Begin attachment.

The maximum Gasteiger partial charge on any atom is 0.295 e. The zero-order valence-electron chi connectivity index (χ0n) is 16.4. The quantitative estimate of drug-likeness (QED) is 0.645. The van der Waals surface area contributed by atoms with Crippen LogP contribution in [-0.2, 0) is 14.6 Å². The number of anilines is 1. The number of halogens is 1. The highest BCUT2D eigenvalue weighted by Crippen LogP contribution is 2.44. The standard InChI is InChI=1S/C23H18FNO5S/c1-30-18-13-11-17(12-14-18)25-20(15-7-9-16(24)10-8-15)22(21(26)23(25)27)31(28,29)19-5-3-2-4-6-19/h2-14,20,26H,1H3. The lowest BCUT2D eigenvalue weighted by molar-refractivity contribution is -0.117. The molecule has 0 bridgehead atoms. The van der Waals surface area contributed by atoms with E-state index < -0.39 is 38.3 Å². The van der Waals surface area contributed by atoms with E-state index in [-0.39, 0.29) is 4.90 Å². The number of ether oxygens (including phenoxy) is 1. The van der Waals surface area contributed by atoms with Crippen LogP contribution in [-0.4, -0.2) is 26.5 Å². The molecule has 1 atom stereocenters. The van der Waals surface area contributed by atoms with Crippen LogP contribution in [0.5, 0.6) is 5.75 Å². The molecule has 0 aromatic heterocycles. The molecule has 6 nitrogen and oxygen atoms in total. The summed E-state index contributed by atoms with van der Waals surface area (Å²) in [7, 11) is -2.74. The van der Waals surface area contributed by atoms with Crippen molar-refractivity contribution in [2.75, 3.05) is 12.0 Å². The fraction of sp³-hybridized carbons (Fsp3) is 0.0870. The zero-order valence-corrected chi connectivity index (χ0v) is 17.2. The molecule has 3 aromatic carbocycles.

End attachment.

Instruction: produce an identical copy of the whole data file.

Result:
The maximum Gasteiger partial charge on any atom is 0.295 e. The zero-order valence-electron chi connectivity index (χ0n) is 16.4. The quantitative estimate of drug-likeness (QED) is 0.645. The van der Waals surface area contributed by atoms with Crippen LogP contribution in [-0.2, 0) is 14.6 Å². The number of anilines is 1. The number of halogens is 1. The highest BCUT2D eigenvalue weighted by Crippen LogP contribution is 2.44. The standard InChI is InChI=1S/C23H18FNO5S/c1-30-18-13-11-17(12-14-18)25-20(15-7-9-16(24)10-8-15)22(21(26)23(25)27)31(28,29)19-5-3-2-4-6-19/h2-14,20,26H,1H3. The lowest BCUT2D eigenvalue weighted by molar-refractivity contribution is -0.117. The molecule has 0 bridgehead atoms. The van der Waals surface area contributed by atoms with E-state index < -0.39 is 38.3 Å². The van der Waals surface area contributed by atoms with E-state index in [-0.39, 0.29) is 4.90 Å². The number of ether oxygens (including phenoxy) is 1. The van der Waals surface area contributed by atoms with Crippen LogP contribution in [-0.4, -0.2) is 26.5 Å². The molecule has 1 atom stereocenters. The van der Waals surface area contributed by atoms with Crippen LogP contribution in [0.5, 0.6) is 5.75 Å². The molecule has 0 aromatic heterocycles. The molecule has 6 nitrogen and oxygen atoms in total. The summed E-state index contributed by atoms with van der Waals surface area (Å²) in [7, 11) is -2.74. The van der Waals surface area contributed by atoms with Crippen molar-refractivity contribution in [2.75, 3.05) is 12.0 Å². The fraction of sp³-hybridized carbons (Fsp3) is 0.0870. The zero-order valence-corrected chi connectivity index (χ0v) is 17.2. The molecule has 3 aromatic carbocycles.